Every August bank holiday, Notting Hill Carnival brings party vibes and celebration to the streets of one of London’s most famous postcodes. But this year, the two-day event, which is one of the world’s largest street festivals, will be making a few sustainable changes to reduce its environmental footprint, so that the partying will be better for the planet.
Partygoers will be able to refill their water bottles at a designated bar called the Thames Water Tap Bar (located on Shrewsbury Road). Selected local Notting Hill cafés and restaurants will also be offering free refills, as part of a collaboration project between plastic pollution campaign group City To Sea and Thames Water. Participating refill stations will put stickers in their window to invite visitors in to top up their water.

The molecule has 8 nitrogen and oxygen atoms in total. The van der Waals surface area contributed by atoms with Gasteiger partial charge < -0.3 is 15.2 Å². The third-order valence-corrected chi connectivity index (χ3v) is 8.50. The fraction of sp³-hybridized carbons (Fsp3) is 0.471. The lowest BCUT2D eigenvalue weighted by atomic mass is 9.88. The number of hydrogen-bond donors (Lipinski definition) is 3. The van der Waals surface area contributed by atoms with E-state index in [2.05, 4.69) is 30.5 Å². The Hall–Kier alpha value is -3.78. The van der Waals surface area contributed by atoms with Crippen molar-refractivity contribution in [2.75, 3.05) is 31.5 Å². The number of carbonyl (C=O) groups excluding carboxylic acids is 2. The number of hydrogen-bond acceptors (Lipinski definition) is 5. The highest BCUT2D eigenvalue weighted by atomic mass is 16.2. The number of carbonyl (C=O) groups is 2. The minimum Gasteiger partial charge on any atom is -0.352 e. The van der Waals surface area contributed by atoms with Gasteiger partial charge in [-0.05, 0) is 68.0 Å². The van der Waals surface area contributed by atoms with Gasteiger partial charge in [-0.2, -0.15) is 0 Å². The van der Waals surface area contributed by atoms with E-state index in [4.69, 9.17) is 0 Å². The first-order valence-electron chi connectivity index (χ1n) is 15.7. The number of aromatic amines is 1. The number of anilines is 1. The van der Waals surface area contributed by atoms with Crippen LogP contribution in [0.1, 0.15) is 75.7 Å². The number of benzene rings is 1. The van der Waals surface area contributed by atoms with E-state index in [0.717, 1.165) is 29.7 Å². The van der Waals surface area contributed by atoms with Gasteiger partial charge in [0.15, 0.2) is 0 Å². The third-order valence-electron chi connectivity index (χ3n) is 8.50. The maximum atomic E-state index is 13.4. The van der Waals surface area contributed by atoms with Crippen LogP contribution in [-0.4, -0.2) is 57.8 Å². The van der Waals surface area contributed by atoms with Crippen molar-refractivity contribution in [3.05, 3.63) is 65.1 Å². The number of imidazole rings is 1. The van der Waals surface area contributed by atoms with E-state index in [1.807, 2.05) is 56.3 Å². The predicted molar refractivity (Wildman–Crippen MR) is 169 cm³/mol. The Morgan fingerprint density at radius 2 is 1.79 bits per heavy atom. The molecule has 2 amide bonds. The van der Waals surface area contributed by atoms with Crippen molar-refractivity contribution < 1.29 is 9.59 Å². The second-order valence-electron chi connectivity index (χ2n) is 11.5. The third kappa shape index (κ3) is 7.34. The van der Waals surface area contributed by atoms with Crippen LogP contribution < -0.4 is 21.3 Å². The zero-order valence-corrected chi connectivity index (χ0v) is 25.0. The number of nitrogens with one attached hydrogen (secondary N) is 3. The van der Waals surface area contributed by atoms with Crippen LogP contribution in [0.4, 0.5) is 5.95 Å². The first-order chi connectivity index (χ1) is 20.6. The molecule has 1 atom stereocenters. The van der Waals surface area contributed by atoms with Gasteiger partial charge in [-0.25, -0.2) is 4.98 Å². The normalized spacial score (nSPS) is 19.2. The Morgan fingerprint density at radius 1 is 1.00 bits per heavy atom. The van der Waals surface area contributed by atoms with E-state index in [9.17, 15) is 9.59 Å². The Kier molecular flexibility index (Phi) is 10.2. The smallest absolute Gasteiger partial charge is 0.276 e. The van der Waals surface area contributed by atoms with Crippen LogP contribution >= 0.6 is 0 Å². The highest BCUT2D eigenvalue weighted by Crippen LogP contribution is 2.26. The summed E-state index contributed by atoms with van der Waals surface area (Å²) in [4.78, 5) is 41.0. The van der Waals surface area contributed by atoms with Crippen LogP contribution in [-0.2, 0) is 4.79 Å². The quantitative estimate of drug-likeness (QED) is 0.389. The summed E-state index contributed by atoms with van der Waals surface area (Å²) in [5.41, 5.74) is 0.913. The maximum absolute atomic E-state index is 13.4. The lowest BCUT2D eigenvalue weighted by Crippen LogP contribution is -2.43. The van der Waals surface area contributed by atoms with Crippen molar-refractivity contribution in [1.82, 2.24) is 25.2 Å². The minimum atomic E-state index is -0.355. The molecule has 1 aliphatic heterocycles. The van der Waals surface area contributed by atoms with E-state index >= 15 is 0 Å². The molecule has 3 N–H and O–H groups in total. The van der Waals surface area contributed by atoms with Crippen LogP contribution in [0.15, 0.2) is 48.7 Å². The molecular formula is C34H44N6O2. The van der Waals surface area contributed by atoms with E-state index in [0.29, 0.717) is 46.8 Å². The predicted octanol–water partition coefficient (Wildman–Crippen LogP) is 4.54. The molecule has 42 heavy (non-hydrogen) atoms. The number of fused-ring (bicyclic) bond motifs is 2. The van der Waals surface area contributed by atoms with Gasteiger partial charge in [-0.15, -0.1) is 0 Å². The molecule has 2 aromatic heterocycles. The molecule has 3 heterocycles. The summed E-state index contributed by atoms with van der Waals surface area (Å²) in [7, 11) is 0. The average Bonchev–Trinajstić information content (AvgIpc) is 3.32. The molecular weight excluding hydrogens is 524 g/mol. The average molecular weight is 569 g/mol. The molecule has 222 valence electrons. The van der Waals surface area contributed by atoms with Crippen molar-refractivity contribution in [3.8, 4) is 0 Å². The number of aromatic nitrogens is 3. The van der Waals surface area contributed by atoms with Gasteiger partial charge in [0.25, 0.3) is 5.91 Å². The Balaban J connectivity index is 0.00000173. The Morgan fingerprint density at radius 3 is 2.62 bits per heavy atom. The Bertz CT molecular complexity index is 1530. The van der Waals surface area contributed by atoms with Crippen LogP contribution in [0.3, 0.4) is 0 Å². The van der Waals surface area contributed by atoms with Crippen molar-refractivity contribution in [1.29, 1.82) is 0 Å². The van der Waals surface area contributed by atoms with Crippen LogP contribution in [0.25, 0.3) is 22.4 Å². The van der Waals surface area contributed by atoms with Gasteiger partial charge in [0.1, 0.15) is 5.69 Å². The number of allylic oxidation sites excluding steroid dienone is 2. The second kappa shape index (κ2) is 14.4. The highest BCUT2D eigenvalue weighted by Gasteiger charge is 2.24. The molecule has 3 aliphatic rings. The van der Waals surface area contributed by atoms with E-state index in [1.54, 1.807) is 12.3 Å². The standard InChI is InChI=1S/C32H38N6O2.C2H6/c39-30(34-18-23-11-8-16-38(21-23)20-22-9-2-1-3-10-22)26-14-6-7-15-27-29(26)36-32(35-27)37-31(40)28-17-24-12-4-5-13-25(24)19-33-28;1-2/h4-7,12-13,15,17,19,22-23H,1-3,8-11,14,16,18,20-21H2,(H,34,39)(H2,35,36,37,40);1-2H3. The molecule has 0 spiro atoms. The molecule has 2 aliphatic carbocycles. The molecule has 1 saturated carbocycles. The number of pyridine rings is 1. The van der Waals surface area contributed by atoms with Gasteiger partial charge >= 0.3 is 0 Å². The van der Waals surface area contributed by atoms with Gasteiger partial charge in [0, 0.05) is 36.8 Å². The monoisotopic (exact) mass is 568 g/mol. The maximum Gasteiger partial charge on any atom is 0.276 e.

Food vendors at the festival will also be trialing food waste bins. Food scraps will be recycled at a north London plant and generated into electricity to power homes. The recycled product also produces a fertiliser which can be used in farming.
Green energy company Ecotricity will be powering Notting Hill’s local centre The Tabernacle, which is central to the organisation of the Carnival, for the whole of August as well as offering workshops for children on the day about green electricity.
“Carnival isn’t just a spectacular street celebration – it’s a chance for people to see how much their recycling helps save energy and protect the planet,” Cllr Gerard Hargreaves, lead council member for The Royal Borough of Kensington and Chelsea’s Communities and Culture committee, said. “We’re committed to helping make Carnival a green and sustainable event, including recycling all we can during our mammoth overnight clean-up work.”